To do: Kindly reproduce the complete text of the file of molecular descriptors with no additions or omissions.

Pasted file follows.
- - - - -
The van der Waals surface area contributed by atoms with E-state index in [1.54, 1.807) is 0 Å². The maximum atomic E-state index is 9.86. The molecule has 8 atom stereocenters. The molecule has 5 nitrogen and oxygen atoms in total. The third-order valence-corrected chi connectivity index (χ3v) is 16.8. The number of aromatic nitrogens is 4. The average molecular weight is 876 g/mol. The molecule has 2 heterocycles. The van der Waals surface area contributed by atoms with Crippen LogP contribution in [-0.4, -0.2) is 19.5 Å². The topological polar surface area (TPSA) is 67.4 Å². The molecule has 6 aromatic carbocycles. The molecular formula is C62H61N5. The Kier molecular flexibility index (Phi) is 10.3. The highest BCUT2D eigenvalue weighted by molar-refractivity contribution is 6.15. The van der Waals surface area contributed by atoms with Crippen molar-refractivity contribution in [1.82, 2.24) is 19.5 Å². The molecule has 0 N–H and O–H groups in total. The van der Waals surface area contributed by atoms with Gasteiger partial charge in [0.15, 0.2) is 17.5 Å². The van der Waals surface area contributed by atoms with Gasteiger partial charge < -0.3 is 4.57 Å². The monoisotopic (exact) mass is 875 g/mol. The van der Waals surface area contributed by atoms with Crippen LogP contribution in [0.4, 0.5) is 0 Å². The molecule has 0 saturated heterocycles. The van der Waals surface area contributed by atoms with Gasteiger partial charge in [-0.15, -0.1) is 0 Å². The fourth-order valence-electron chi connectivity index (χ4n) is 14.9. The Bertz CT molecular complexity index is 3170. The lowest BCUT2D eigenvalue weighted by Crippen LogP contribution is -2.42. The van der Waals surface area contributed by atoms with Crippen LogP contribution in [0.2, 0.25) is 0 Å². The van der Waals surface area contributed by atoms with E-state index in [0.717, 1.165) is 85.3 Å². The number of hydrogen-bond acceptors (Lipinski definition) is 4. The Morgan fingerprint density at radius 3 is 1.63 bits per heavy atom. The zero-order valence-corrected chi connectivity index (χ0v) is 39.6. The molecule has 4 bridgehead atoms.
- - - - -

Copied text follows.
The van der Waals surface area contributed by atoms with E-state index in [1.54, 1.807) is 0 Å². The maximum atomic E-state index is 9.86. The molecule has 8 atom stereocenters. The molecule has 5 nitrogen and oxygen atoms in total. The third-order valence-corrected chi connectivity index (χ3v) is 16.8. The number of aromatic nitrogens is 4. The average molecular weight is 876 g/mol. The molecule has 2 heterocycles. The van der Waals surface area contributed by atoms with Crippen LogP contribution in [-0.4, -0.2) is 19.5 Å². The topological polar surface area (TPSA) is 67.4 Å². The molecule has 6 aromatic carbocycles. The molecular formula is C62H61N5. The Kier molecular flexibility index (Phi) is 10.3. The highest BCUT2D eigenvalue weighted by molar-refractivity contribution is 6.15. The van der Waals surface area contributed by atoms with Crippen molar-refractivity contribution in [1.82, 2.24) is 19.5 Å². The molecule has 0 N–H and O–H groups in total. The van der Waals surface area contributed by atoms with Gasteiger partial charge in [0.15, 0.2) is 17.5 Å². The van der Waals surface area contributed by atoms with Gasteiger partial charge < -0.3 is 4.57 Å². The monoisotopic (exact) mass is 875 g/mol. The van der Waals surface area contributed by atoms with Crippen LogP contribution in [0.4, 0.5) is 0 Å². The molecule has 0 saturated heterocycles. The van der Waals surface area contributed by atoms with Gasteiger partial charge in [-0.15, -0.1) is 0 Å². The fourth-order valence-electron chi connectivity index (χ4n) is 14.9. The Bertz CT molecular complexity index is 3170. The lowest BCUT2D eigenvalue weighted by Crippen LogP contribution is -2.42. The van der Waals surface area contributed by atoms with Crippen LogP contribution in [0.2, 0.25) is 0 Å². The van der Waals surface area contributed by atoms with E-state index in [0.717, 1.165) is 85.3 Å². The number of hydrogen-bond acceptors (Lipinski definition) is 4. The Morgan fingerprint density at radius 3 is 1.63 bits per heavy atom. The zero-order valence-corrected chi connectivity index (χ0v) is 39.6. The molecule has 4 bridgehead atoms.